Copyright 1998 Reed Business Information, Inc.
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Top Customer Reviews
I do believe that we claim cosmetics, artifice as an outlet for expression, a demonstration of strength. I do think that self expression through cosmetics and attire is a wonderful thing (one I believe men are beginning more and more to participate in, following very much the pattern laid out in this book, beginning with creams, and eventually leading to being able to sell them blue eyeshadow, lord knows my husband is a loyal Max Factor customer... which is frankly one of the reasons I married him).
It's engagingly written and generally quite a delight to read, not mention impeccably researched, and written without the writer doing very much in the way of stating her own opinions as facts. I can say the research is excellent with some authority as I very much enjoy reading primary sources on vintage and historical beauty recipes and rituals, from translated Latin cosmetics recipes to 1970s hairdressing manuals, and this book nails it all, a fun, and informative read.
Peiss' history on the other hand focuses on this industry, makeup, which has been decried by many as a tool of patriarchy, and shows that in fact women made the world of makeup, even if they may have done so for the sake of looking better for men (and that's not the whole story either.) EVEN IF the community of fashion doesn't have the historical pedigree of the WWW or UAW, ILGWU, etcetera, it may well be because Labor was a self-consciously political movement, with a bent for public promotion. Makeup, by these standards, is just makeup.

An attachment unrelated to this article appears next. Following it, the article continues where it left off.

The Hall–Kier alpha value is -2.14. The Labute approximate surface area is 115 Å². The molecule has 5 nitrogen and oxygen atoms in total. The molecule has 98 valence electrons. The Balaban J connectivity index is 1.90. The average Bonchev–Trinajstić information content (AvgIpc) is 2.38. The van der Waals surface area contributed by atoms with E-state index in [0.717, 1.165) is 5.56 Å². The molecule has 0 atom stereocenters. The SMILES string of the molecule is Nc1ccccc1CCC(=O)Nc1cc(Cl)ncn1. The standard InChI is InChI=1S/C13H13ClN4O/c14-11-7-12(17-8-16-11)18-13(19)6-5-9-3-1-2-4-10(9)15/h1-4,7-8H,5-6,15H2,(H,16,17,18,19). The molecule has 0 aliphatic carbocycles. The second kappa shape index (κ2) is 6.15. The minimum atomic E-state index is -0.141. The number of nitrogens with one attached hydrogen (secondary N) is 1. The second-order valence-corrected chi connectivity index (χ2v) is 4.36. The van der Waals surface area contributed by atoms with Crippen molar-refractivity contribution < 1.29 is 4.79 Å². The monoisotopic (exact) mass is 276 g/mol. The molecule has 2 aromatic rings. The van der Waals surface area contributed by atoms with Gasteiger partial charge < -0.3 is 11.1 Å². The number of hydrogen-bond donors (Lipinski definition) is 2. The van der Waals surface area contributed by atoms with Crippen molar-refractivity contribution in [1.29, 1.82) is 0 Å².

Give the historians a break. They (we) can't exist in some ideologicial vacuum. Peiss' work does a service for the discipline of history in that her ideological stance is healthily skeptical of many (though by no means all) orthodoxies, and her careful writing and exhaustive research are great examples of how to write good history about heretofore ignored subjects.
Bottom line, folks. Peiss is never a surprising read, because her research and writing make each point seem glaringly obvious. But the strength of her observations and the clarity of her argument make this a solid piece of work indeed.
What's really cool to me is that the author doesn't think there's necessarily anything evil or anti-feminist about enjoying cosmetics. She doesn't try to say that women who buy makeup have given into their oppression. I've always loved makeup, yet considered myself an independent, modern person, and I don't think these ideas conflict.
This is not a political book. It's more sociological. The author shows her fascination with this subject without passing judgement on anyone involved (although some of the industry people were ruthless and shady, and she lets you see that without hitting you over the head with it).